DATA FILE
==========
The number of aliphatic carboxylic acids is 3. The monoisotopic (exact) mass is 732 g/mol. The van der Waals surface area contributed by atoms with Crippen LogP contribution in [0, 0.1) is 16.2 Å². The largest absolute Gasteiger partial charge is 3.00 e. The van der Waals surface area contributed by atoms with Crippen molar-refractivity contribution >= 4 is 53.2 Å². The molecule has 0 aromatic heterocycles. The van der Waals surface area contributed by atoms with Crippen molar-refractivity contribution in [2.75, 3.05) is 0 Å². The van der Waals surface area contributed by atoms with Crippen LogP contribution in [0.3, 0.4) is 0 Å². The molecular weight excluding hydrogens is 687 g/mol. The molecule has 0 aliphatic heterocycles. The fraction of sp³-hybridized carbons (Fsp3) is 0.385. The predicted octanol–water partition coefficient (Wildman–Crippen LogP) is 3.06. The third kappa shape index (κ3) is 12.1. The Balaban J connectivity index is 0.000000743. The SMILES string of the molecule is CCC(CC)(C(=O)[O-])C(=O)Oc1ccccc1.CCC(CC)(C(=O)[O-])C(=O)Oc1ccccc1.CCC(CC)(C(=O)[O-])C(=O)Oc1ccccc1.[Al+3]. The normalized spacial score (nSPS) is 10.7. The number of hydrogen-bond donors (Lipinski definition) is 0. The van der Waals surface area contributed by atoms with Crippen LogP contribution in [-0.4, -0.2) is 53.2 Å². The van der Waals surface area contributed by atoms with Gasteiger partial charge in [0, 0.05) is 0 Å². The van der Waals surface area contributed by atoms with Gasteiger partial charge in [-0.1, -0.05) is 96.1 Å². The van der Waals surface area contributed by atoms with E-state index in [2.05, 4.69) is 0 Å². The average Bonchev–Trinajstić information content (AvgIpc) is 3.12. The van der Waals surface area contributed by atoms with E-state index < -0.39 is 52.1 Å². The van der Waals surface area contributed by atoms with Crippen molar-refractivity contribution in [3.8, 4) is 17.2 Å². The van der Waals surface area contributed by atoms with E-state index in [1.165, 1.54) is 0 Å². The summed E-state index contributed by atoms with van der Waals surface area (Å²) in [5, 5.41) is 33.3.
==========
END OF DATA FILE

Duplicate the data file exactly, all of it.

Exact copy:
The number of aliphatic carboxylic acids is 3. The monoisotopic (exact) mass is 732 g/mol. The van der Waals surface area contributed by atoms with Crippen LogP contribution in [0, 0.1) is 16.2 Å². The largest absolute Gasteiger partial charge is 3.00 e. The van der Waals surface area contributed by atoms with Crippen molar-refractivity contribution >= 4 is 53.2 Å². The molecule has 0 aromatic heterocycles. The van der Waals surface area contributed by atoms with Crippen molar-refractivity contribution in [2.75, 3.05) is 0 Å². The van der Waals surface area contributed by atoms with Crippen LogP contribution in [0.3, 0.4) is 0 Å². The molecular weight excluding hydrogens is 687 g/mol. The molecule has 0 aliphatic heterocycles. The fraction of sp³-hybridized carbons (Fsp3) is 0.385. The predicted octanol–water partition coefficient (Wildman–Crippen LogP) is 3.06. The third kappa shape index (κ3) is 12.1. The Balaban J connectivity index is 0.000000743. The SMILES string of the molecule is CCC(CC)(C(=O)[O-])C(=O)Oc1ccccc1.CCC(CC)(C(=O)[O-])C(=O)Oc1ccccc1.CCC(CC)(C(=O)[O-])C(=O)Oc1ccccc1.[Al+3]. The normalized spacial score (nSPS) is 10.7. The number of hydrogen-bond donors (Lipinski definition) is 0. The van der Waals surface area contributed by atoms with Crippen LogP contribution in [-0.4, -0.2) is 53.2 Å². The van der Waals surface area contributed by atoms with Gasteiger partial charge in [0, 0.05) is 0 Å². The van der Waals surface area contributed by atoms with Gasteiger partial charge in [-0.1, -0.05) is 96.1 Å². The van der Waals surface area contributed by atoms with E-state index in [2.05, 4.69) is 0 Å². The average Bonchev–Trinajstić information content (AvgIpc) is 3.12. The van der Waals surface area contributed by atoms with E-state index < -0.39 is 52.1 Å². The van der Waals surface area contributed by atoms with Crippen molar-refractivity contribution in [3.8, 4) is 17.2 Å². The van der Waals surface area contributed by atoms with E-state index in [1.165, 1.54) is 0 Å². The summed E-state index contributed by atoms with van der Waals surface area (Å²) in [5, 5.41) is 33.3.